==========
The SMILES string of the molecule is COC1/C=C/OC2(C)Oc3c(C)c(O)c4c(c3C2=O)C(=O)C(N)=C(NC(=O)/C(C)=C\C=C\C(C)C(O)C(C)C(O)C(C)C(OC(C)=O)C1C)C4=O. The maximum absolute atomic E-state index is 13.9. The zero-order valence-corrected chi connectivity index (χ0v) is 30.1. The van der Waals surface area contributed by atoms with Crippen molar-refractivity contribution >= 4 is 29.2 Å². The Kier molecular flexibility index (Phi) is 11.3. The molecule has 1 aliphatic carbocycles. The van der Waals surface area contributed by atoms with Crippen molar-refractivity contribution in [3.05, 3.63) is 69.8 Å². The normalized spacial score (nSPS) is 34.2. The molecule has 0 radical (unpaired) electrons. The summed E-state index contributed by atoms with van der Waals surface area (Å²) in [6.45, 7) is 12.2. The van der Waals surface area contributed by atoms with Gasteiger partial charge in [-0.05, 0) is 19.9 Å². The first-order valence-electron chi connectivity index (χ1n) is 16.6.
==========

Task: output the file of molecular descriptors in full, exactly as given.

The SMILES string of the molecule is COC1/C=C/OC2(C)Oc3c(C)c(O)c4c(c3C2=O)C(=O)C(N)=C(NC(=O)/C(C)=C\C=C\C(C)C(O)C(C)C(O)C(C)C(OC(C)=O)C1C)C4=O. The maximum absolute atomic E-state index is 13.9. The zero-order valence-corrected chi connectivity index (χ0v) is 30.1. The van der Waals surface area contributed by atoms with Crippen molar-refractivity contribution >= 4 is 29.2 Å². The Kier molecular flexibility index (Phi) is 11.3. The molecule has 1 aliphatic carbocycles. The van der Waals surface area contributed by atoms with Crippen molar-refractivity contribution in [3.05, 3.63) is 69.8 Å². The normalized spacial score (nSPS) is 34.2. The molecule has 0 radical (unpaired) electrons. The summed E-state index contributed by atoms with van der Waals surface area (Å²) in [6.45, 7) is 12.2. The van der Waals surface area contributed by atoms with Gasteiger partial charge in [-0.05, 0) is 19.9 Å². The first-order valence-electron chi connectivity index (χ1n) is 16.6.